What should we drink to keep hydrated?

Image: Ed Yourdon via Flickr
Image: Ed Yourdon via Flickr

As we saw last time, you’re better off ditching the “8 glasses a day” rule and following your thirst when it comes to keeping hydrated.

To stop you becoming a dried up husk, water is a great option. Diluted squash / fruit juices are also effective at replenishing water. For many years, it has been said that flat coke is excellent for recovering from dehydration. It doesn’t work. For replenishing fluids, the World Health Organisation recommends that 18 grams of sugar and 3 grams of salt in 1 litre of water form an effective ‘oral rehydration solution’ that should give the “taste of tears”. For anyone who has tried it, flat coke is preferable any day.

The salt and sugar in these oral rehydration solutions not only replace the sugars lost through exertion and the salts lost through sweating, but also help to increase the amount of water absorbed. In the intestines, the body ‘sucks up’ the salt and sugar from the drink through a process called ‘active uptake’, which acts to help pull more water into the body.

Commercial carbonated drinks don’t work this way, however. They have sugar content so high that they can actually have the reverse effect, making dehydration worse. Once again, we see the importance of balance in our diets.

Is that cuppa a bad idea?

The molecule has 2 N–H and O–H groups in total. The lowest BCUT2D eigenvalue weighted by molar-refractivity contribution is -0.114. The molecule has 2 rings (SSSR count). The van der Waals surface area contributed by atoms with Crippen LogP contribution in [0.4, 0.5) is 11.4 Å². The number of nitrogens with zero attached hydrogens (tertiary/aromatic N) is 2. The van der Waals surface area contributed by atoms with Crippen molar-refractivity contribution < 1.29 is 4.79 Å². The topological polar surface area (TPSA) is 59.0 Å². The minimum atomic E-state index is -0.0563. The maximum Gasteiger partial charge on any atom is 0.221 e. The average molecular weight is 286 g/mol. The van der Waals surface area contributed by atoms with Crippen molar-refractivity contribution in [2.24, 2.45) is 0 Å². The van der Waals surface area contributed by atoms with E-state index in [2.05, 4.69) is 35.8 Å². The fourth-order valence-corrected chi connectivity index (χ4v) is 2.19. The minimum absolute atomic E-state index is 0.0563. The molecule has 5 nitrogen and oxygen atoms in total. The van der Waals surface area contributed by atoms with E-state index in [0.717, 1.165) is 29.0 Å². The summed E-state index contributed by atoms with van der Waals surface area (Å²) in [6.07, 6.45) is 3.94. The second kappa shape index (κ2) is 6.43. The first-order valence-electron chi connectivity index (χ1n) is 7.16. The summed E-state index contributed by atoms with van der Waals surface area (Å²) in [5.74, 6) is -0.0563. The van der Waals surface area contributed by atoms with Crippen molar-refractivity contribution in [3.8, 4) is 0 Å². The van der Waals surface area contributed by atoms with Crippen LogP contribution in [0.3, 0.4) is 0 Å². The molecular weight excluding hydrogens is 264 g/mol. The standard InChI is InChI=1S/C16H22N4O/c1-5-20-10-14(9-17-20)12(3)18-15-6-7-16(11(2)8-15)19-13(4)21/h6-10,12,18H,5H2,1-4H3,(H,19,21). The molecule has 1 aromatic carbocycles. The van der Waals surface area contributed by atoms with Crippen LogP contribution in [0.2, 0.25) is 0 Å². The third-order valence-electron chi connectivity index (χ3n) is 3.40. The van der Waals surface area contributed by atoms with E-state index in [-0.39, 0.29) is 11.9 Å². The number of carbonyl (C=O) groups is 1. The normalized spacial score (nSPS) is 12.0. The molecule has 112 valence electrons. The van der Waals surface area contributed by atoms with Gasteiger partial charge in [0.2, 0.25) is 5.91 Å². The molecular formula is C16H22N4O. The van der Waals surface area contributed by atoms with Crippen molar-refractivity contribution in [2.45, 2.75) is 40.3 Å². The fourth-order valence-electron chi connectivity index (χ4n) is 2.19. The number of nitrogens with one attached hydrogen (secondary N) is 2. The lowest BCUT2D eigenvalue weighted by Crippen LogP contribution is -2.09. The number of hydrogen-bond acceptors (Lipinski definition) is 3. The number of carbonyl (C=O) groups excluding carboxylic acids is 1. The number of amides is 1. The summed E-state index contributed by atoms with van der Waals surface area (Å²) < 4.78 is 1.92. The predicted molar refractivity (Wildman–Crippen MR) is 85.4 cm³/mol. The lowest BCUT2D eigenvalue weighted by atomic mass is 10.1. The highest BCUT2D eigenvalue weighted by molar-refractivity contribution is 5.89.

We are also told to stay away from caffeinated drinks, like tea and coffee, when we want to rehydrate. Caffeine acts as a diuretic: a drug that makes you wee more. However, when academics tested this theory out, it was found to be more hearsay than science. One experiment found no difference in hydration levels of two groups who consumed either just tea or just water over a 12-hour period. Preliminary research has also thus far found no link between moderate coffee consumption and dehydration. Despite being partial to a cup or three of tea here at Guru Magazine, we know that we couldn’t survive on caffeine alone. (Of course not, you need biscuits/cookies as well! – Ed.)

Sports drinks

Of course, plain water is a bit boring and, as everyone knows, proper athletes need something more. With $9 billion a year being spent on them in America alone, so-called “sports drinks” are big business. They also usually have the word “isotonic” written somewhere on the label. It sounds sciencey enough to impress many of us, but simply means that the drink contains salts and sugars in similar concentrations to the human body, like the oral rehydration solutions described above.

Sports drink manufacturers love to tell us that their drinks are important to improve physical performance, especially when drunk during and after a vigorous workout. And while sports drinks certainly will replenish salts (or ‘electrolytes’) lost through sweating, critics   “there is a striking lack of evidence to support the vast majority of sports-related products that make claims related to enhanced performance or recovery”. Moreover, sports drinks may be doing more harm than good –  , with large quantities of sugar contributing to weight gain. You could, of course, replace your water and electrolytes with homemade energy drinks such as our tear-flavoured juice (above).

There are therefore a whole load of drinks that do the job. While we should be mindful of what is in our sports drinks, we at Guru continue our search to find something that a cup of tea cannot do.

Article by Michael Mckenna

April 24, 2015

Mike is currently doing a PhD in biochemistry at the University of Manchester. When not talking about proteins, he watches an obscene amount of films and enjoys the odd pub quiz.


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